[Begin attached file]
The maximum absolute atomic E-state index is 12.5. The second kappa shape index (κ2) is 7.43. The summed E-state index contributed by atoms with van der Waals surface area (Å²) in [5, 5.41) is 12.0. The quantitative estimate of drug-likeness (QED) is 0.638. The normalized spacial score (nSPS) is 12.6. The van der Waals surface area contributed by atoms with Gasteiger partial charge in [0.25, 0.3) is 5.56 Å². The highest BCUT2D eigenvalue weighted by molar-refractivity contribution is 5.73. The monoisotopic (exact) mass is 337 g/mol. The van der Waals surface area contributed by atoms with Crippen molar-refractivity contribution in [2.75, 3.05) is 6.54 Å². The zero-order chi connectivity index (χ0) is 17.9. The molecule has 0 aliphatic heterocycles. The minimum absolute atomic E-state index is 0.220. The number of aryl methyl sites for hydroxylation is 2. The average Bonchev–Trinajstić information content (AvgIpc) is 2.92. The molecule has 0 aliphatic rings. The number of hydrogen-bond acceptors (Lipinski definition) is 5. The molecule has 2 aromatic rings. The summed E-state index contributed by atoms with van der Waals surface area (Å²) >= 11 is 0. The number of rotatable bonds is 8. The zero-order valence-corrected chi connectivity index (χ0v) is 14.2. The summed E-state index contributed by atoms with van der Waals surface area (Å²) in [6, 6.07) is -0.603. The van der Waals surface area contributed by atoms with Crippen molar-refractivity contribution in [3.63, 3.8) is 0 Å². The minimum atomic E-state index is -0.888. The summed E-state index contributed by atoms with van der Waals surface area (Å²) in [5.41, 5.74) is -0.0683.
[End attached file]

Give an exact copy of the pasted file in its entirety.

The maximum absolute atomic E-state index is 12.5. The second kappa shape index (κ2) is 7.43. The summed E-state index contributed by atoms with van der Waals surface area (Å²) in [5, 5.41) is 12.0. The quantitative estimate of drug-likeness (QED) is 0.638. The normalized spacial score (nSPS) is 12.6. The van der Waals surface area contributed by atoms with Gasteiger partial charge in [0.25, 0.3) is 5.56 Å². The highest BCUT2D eigenvalue weighted by molar-refractivity contribution is 5.73. The monoisotopic (exact) mass is 337 g/mol. The van der Waals surface area contributed by atoms with Crippen molar-refractivity contribution in [2.75, 3.05) is 6.54 Å². The zero-order chi connectivity index (χ0) is 17.9. The molecule has 0 aliphatic heterocycles. The minimum absolute atomic E-state index is 0.220. The number of aryl methyl sites for hydroxylation is 2. The average Bonchev–Trinajstić information content (AvgIpc) is 2.92. The molecule has 0 aliphatic rings. The number of hydrogen-bond acceptors (Lipinski definition) is 5. The molecule has 2 aromatic rings. The summed E-state index contributed by atoms with van der Waals surface area (Å²) >= 11 is 0. The number of rotatable bonds is 8. The zero-order valence-corrected chi connectivity index (χ0v) is 14.2. The summed E-state index contributed by atoms with van der Waals surface area (Å²) in [6, 6.07) is -0.603. The van der Waals surface area contributed by atoms with Crippen molar-refractivity contribution in [3.63, 3.8) is 0 Å². The minimum atomic E-state index is -0.888. The summed E-state index contributed by atoms with van der Waals surface area (Å²) in [5.41, 5.74) is -0.0683.